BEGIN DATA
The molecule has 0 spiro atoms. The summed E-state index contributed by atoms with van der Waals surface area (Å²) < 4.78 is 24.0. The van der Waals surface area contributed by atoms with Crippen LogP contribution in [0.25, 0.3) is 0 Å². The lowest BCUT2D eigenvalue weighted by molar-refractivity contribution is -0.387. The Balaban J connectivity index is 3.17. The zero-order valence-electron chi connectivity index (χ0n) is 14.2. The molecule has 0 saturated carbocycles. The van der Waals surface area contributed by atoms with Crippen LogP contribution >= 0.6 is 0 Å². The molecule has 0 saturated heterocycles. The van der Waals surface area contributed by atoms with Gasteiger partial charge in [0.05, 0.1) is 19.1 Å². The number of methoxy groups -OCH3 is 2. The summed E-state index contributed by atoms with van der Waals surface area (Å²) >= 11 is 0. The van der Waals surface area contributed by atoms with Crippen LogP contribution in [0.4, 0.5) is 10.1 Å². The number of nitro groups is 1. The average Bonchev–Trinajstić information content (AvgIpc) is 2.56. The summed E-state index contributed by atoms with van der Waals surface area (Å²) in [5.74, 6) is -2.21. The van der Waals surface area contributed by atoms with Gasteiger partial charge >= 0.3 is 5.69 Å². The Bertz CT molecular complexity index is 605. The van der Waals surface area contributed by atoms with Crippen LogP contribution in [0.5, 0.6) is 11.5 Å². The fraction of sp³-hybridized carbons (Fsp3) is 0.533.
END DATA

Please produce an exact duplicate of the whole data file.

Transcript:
The molecule has 0 spiro atoms. The summed E-state index contributed by atoms with van der Waals surface area (Å²) < 4.78 is 24.0. The van der Waals surface area contributed by atoms with Crippen LogP contribution in [0.25, 0.3) is 0 Å². The lowest BCUT2D eigenvalue weighted by molar-refractivity contribution is -0.387. The Balaban J connectivity index is 3.17. The zero-order valence-electron chi connectivity index (χ0n) is 14.2. The molecule has 0 saturated carbocycles. The van der Waals surface area contributed by atoms with Crippen LogP contribution >= 0.6 is 0 Å². The molecule has 0 saturated heterocycles. The van der Waals surface area contributed by atoms with Gasteiger partial charge in [0.05, 0.1) is 19.1 Å². The number of methoxy groups -OCH3 is 2. The summed E-state index contributed by atoms with van der Waals surface area (Å²) >= 11 is 0. The van der Waals surface area contributed by atoms with Crippen LogP contribution in [0.4, 0.5) is 10.1 Å². The number of nitro groups is 1. The average Bonchev–Trinajstić information content (AvgIpc) is 2.56. The summed E-state index contributed by atoms with van der Waals surface area (Å²) in [5.74, 6) is -2.21. The van der Waals surface area contributed by atoms with Gasteiger partial charge >= 0.3 is 5.69 Å². The Bertz CT molecular complexity index is 605. The van der Waals surface area contributed by atoms with Crippen LogP contribution in [0.5, 0.6) is 11.5 Å². The fraction of sp³-hybridized carbons (Fsp3) is 0.533.